Phase Diagrams with Intermediate Phases and Compounds • The terminal solid-solution phases occur at the ends of the phase diagrams, bordering on the pure components, e.g., the alpha phase and the beta phase in the Pb-Sn phase diagram. • Intermediate phases commonly have new compounds and are called intermediate compounds or intermetallic compounds. • An intermediate compound is made up of two or more elements that produce a new phase with its owncomposition, crystal structure, and properties. • Intermediate compounds are almost always veryhard and brittle. • An example is Fe3C in steels.
Non-stoichiometric intermetallic compounds • These have a range of compositions and are often called intermediate solid solutions. • An example is the iron-chrome alloy. • The 50/50 composition orders at temperatures below ~900 oC to form the s –phase, which causes embrittlement in stainless steels. Intermetallic Compounds
Stoichiometric intermetallic compounds • These have a fixed composition such as iron carbide (Fe3C). • On the phase diagram they are represented by a straight line. Intermetallic Compounds The aluminum-antimony (AlSb) phase diagram includes a stoichiometric intermetallic compound, g.
Phase Diagrams Containing Three-Phase Reactions In more complex phase diagrams, the type of melting is sometimes used to describe the type of intermediate compound that occurs along with a particular type of solid state reaction. • Congruently melting compounds are those that maintain their specific composition right up to the melting point. This appears as a localized “dome” in the liquidus region of the phase diagram. • Incongruent melting compounds do not occur directly from the liquidus, but are formed by some form of solid-state reaction. The five most important three-phase reactions that occur in phase diagrams are: • Eutectic – a liquid transforms into two solids upon cooling • Eutectoid – a solid transforms into two new solids • Peritectic – a liquid plus a solid transforms into a new solid • Peritectoid – two solids transforms into a new solid • Monotectic – a liquid transforms into a new liquid and a solid.
Three phase reaction type, reaction equation and appearance on a phase diagram.
Locate a horizontal line on the phase diagram. The horizontal line, which indicates the presence of a three-phase reaction, represents the temperature at which the reaction occurs under equilibrium conditions. Rules of Three Phase Reactions
Locate three distinct points on the horizontal line: the two end points plus a third point, often near the center of the horizontal line. The center point represents the composition at which the three-phase reaction occurs. Rules of Three Phase Reactions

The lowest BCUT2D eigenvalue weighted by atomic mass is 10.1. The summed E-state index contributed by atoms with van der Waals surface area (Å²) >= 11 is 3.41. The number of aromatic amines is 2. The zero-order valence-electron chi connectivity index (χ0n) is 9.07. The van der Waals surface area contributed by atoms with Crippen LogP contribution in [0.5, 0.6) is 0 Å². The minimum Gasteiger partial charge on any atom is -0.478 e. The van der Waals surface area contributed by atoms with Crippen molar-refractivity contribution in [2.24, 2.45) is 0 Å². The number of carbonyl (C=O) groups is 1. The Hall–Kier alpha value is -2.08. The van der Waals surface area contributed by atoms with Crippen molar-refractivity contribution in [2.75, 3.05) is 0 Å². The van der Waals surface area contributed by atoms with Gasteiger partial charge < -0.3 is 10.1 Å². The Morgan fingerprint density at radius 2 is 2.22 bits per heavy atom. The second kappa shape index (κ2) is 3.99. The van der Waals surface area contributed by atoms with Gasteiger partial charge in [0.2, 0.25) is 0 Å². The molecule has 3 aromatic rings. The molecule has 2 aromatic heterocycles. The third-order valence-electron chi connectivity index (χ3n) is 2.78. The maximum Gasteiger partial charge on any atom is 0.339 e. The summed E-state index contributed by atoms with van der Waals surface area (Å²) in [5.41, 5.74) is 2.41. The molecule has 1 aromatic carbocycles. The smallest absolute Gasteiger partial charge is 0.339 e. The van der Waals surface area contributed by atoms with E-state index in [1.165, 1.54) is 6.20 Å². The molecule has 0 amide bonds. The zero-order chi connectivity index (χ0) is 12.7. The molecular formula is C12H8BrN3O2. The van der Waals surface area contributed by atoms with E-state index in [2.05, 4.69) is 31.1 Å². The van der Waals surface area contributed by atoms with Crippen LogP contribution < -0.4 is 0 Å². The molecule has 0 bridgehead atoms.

Rules of Three Phase Reactions • Write in the reaction from the phase(s) above the center point transforming to the phase(s) below the point. In most cases the reaction will be a eutectic, eutectoid, peritectic, etc.
A • Many alloy systems are based on three or moreelements. • To describe the changes in structure with temperature, a three-dimensional phase diagram is required, which is somewhat complicated. • In the plot below the shaded area is the temperature at which freezing begins. Ternary Phase Diagrams Hypothetical ternary phase diagrams where binary phase diagrams are present at the three faces.
A • To reduce the complexity of the plot, we can hold the temperature constant to make a isothermal plot or hold the phase transformation constant such as the liquidus and show its temperature dependence. Ternary Phase Diagrams Hypothetical ternary phase diagrams where binary phase diagrams are present at the three faces.
In a liquidus plot, the freezing/melting temperatures for each composition are plotted onto a triangular diagram. • This presentation is helpful in predicting the melting/freezing temperature of the alloys. • And, the plot includes the primary phases that form during solidification for any given composition. Ternary Phase Diagrams A liquidus plot for the hypothetical ternary phase diagram.
Ternary Phase Diagrams • The isothermal plot of a ternary phase diagram is usually constructed using an equilateral triangle with the composition of each pure element (or compound) at each corner of the triangle to predict the phases at a particular temperature. An isothermal plot at room temperature for the hypothetical ternary phase diagram.
Nomenclature: • Phase • Component • Phase diagram • Liquidus • Solidus • Solvus Basic Information on a Phase Diagram • Equilibrium phase(s) as a function of temperature and composition • Equilibrium composition of each phase • Relative amount of each phase in a two phase region • Reactions during heating and cooling Summary of Vocabulary
Summary of Vocabulary Important Rules • Phase rule: F + P = C + 2 • Lever rule: XA = (Wo – WB)/(WA – WB)
The End (Any questions or comments?)
Isomorphous Phase Diagrams A phase diagram shows the phases and their compositions at any combination of temperature and alloy composition When only two elements or two compounds are present in a material a “binary phase diagram” can be constructed. In isomorphous binary phase diagrams only one solid phase forms as the two components in the system display complete solid solubility. Examples include the Cu-Ni and NiO-MgO systems. Note that the concentrations can be expressed in wt% or mole %.
Rapidly Solidified Powders Many complex metal alloys are made by rapidly solidifying a spray of fine droplets of material, usually consisting of complex compositions, in a quenching gas such as argon, nitrogen or water. Examples are nickel- and cobalt-based super alloys and some stainless steels. This process minimizes microsegregation, macrosegregation and porosity since the process happens so rapidly that there is no time for segregation or diffusion. The fine particles are then processed into shapes using sintering, hot pressing and hot isostatic pressing(HIP).
Properties and Applications of Intermetallics • Intermetallics such as Ti3Al and Ni3Al have an ordered crystal structure where the Ti and Al atoms occupy specific locations in the crystal rather than random locations as in most solid solutions. • In TiAl the Ti atoms are located at the corner and the top and bottom faces of the unit cell whereas Al atoms are only at the other four faces of the unit cell. • This ordered structure makes it difficult for dislocations to move, which results in poor ductility at low temperatures, which increases at high temperatures. • TiAl also has a high activation energy for diffusion, giving good creep resistance at elevated temperatures. Intermetallic Compounds The unit cell of two intermetallic compounds: a) TiAl has an ordered tetragonal structure and b) Ni3Al has an ordered cubic structure.